Sunday, July 28, 2019

Alpine Pond, Sunset, and Campground Trails, Cedar Breaks National Monument, UT, July 27, 2019

I swung by Cedar Breaks National Monument in late June, after a two-night visit to the North Rim of Grand Canyon. Haven't blogged that one yet, either. Because of the cold, snowy winter, there were still patches of snow around Cedar Breaks, and in areas of Dixie National Forest nearby. No wildflowers, except a few dandelions.
On this return trip, things were more typical of early summer rather than mid-summer. I walked the short trail from the Visitor Center to Sunset Point, and the trails from Sunset Point to the Campground, and from the Campground to the Visitor Center. Lots of wildflowers in those meadows. Indian paintbrush was common.
These are southern Lingusticum. Even more common, especially along forest edges.
Dandelion. I assumed they were exotic invasives, but I was told they're indigenous to the area, and important to bees, because they tend to be the earliest flowers to bloom in the spring. This was consistent with what I saw last month.
Little sunflowers, in a field, south of the trail between the Campground and Sunset Point.
They were also thick in the meadow adjacent to Highway 143, just east of the upper Alpine Pond trail, near Chessmen Ridge Overlook. From that parking lot, it's a short backtrack along the road to get this shot.
If you're an asshole who drives a Jeep, however, you can just illegally pull on to the meadow adjacent to the road, leave part of your car blocking part of the lane, walk across the road, and take your pictures.
See? Asshole.
Shrubby cinuefoil is the yellow one.
More Little Sunflower, overlooking the amphitheater.

Trip turned out okay. Didn't get as much hiking as I had hoped, because of a late departure from home. But I got some nice night sky shots late Friday night, then the short bit of hiking at high altitude, to get away from the heat.

Friday, July 26, 2019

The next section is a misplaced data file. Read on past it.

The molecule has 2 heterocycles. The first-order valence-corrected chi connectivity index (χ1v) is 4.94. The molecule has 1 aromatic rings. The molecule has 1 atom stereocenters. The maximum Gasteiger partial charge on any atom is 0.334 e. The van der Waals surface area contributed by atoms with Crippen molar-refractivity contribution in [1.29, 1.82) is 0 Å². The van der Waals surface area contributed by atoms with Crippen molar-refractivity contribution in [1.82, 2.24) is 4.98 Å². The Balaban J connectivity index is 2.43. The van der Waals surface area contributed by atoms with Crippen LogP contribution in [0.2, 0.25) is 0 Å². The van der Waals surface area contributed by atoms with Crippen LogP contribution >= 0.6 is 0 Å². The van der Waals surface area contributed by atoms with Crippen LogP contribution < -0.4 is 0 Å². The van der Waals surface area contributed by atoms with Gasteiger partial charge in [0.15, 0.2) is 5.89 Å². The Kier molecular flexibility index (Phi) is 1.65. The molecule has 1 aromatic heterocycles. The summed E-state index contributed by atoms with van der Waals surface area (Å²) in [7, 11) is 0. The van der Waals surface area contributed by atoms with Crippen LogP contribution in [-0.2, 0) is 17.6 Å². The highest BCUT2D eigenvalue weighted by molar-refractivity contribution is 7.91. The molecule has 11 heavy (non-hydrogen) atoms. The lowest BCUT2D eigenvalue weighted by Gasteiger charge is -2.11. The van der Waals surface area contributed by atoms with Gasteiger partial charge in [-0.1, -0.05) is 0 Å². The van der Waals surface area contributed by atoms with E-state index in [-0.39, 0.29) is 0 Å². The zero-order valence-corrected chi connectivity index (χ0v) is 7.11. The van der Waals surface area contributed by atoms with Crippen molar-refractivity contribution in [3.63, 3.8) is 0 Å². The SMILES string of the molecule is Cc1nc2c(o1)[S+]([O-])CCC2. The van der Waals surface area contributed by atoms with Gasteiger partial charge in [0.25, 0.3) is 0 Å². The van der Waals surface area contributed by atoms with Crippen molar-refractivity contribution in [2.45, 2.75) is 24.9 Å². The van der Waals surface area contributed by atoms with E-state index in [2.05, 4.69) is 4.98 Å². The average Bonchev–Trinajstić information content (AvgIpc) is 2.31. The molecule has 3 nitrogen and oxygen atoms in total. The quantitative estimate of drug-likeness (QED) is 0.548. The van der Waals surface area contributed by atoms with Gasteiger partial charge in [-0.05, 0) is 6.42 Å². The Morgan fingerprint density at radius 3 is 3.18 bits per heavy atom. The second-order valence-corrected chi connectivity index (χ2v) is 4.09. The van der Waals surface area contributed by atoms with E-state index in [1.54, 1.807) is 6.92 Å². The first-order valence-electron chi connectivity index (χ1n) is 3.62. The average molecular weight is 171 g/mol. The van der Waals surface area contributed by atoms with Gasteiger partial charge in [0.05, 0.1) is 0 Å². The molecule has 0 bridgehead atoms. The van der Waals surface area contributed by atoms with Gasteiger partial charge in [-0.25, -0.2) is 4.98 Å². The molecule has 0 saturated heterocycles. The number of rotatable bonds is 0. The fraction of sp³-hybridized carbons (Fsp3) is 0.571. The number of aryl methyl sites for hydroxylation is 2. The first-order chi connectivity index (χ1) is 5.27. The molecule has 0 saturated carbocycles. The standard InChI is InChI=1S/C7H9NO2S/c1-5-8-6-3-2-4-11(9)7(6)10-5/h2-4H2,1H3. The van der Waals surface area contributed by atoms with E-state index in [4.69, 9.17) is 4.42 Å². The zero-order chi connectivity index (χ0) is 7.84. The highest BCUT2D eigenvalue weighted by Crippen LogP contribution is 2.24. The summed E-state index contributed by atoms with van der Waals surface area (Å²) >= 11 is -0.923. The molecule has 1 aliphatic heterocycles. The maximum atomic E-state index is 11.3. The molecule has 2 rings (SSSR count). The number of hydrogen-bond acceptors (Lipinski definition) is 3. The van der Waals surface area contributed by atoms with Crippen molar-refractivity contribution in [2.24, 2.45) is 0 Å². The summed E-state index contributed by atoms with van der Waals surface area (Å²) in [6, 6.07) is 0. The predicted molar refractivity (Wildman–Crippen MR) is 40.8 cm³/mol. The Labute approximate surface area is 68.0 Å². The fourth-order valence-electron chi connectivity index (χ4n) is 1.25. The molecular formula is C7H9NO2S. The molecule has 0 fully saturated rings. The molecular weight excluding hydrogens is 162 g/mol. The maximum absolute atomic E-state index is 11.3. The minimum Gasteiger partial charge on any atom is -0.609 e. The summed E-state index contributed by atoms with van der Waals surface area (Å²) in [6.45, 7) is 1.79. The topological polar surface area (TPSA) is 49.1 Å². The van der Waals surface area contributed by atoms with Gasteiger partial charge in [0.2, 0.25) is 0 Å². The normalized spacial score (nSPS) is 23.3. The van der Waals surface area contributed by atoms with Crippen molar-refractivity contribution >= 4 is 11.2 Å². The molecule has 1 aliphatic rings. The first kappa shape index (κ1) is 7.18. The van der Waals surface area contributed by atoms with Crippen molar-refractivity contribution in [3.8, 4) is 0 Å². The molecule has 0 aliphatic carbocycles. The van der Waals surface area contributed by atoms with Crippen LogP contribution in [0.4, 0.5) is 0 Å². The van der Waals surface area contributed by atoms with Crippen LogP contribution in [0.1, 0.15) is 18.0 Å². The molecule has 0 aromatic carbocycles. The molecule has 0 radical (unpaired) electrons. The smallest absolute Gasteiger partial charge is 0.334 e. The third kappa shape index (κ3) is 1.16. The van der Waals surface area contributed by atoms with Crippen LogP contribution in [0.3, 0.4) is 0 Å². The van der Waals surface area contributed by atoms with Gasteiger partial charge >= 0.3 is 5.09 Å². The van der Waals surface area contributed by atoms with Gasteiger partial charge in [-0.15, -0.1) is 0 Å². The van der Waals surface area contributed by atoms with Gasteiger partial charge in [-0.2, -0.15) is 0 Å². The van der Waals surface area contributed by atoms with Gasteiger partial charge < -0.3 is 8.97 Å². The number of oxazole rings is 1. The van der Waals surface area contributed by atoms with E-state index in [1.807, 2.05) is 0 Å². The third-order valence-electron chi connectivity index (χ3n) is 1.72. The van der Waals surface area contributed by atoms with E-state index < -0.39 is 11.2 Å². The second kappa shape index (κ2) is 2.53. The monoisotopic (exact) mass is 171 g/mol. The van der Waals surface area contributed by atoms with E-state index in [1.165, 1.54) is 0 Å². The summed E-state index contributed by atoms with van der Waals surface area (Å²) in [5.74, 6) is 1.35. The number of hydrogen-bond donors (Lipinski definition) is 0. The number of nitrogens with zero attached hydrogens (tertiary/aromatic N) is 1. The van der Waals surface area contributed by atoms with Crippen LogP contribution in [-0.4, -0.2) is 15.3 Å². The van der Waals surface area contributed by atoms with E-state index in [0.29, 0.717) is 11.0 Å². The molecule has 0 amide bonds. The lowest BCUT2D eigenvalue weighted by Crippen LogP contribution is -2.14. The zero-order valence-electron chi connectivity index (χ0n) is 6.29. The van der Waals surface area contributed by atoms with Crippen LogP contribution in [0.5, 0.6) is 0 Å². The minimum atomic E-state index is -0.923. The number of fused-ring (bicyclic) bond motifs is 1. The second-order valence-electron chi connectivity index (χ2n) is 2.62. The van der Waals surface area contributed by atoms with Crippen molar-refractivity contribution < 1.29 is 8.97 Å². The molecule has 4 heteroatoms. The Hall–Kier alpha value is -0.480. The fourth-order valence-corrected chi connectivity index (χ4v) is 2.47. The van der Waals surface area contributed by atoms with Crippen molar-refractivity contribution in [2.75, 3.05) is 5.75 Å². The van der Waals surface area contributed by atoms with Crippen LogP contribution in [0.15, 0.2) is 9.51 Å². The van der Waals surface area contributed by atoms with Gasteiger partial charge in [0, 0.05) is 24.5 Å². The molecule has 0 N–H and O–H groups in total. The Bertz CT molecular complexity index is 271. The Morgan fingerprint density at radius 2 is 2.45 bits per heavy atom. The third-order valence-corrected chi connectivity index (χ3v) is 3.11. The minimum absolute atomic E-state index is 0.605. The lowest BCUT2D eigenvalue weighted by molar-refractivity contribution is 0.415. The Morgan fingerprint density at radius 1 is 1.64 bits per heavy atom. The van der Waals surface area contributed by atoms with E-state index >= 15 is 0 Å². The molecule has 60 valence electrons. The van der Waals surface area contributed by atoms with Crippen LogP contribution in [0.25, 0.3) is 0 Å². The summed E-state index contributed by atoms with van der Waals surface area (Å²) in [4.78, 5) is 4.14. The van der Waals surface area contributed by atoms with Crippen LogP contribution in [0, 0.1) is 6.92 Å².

Mt Pinos and Vicinity, Friday, July 12, 2019

The meadow near the snow play parking area and Chula Vista campground often fills with iris in early summer, depending on the winter, spring, and early summer weather.

This year, because of the cold and snowy winter and spring, the iris bloomed late. I had dropped by and taken a long hike here a few weeks before Fourth of July, and the iris had barely started growing. Got a good hike out of it (over to Mt. Abel), but didn't get the iris.
By contrast, on previous years, Fourth of July was already well past peak.

I had some ambitions of visiting the Sunday after Fourth of July (July 7), but couldn't manage that. I was pretty sure I had missed peak. But I was pleasantly surprised to find the iris in full bloom on July 12.

The iris were not as dense as in some previous visits, but definitely better than most.

I walked around for about fifteen minutes, then headed back to my car. I intended to drive back down to Lockwood Valley Road and look for Lily Meadow, a trail off of Boy Scout Road. But by the time I got my car back near Lockwood Valley Road, my car was telling me that my remaining range was less than fifty miles. Didn't want to make it too cut it too close, so I turned around before finding my road.

Probably should have put some gas in at the Pilot/Flying J by the off-ramp, but thought I had enough to make this trip and stop on the way back.

I also wanted to turn around because I came across a meadow with a nice blanket of sunflowers. So I stopped, walked into the field, and took some pictures. Then returned to Lebec, to put in some gas and buy some snacks.
Despite the limited hiking, it was definitely not a wasted trip. I chatted with the ranger in the visitor center near Chuchupate Campground. Learned about Lily Meadow there, and bought a book on local flora.

Monday, July 22, 2019

Diamond Valley Reservoir, July 21, 2019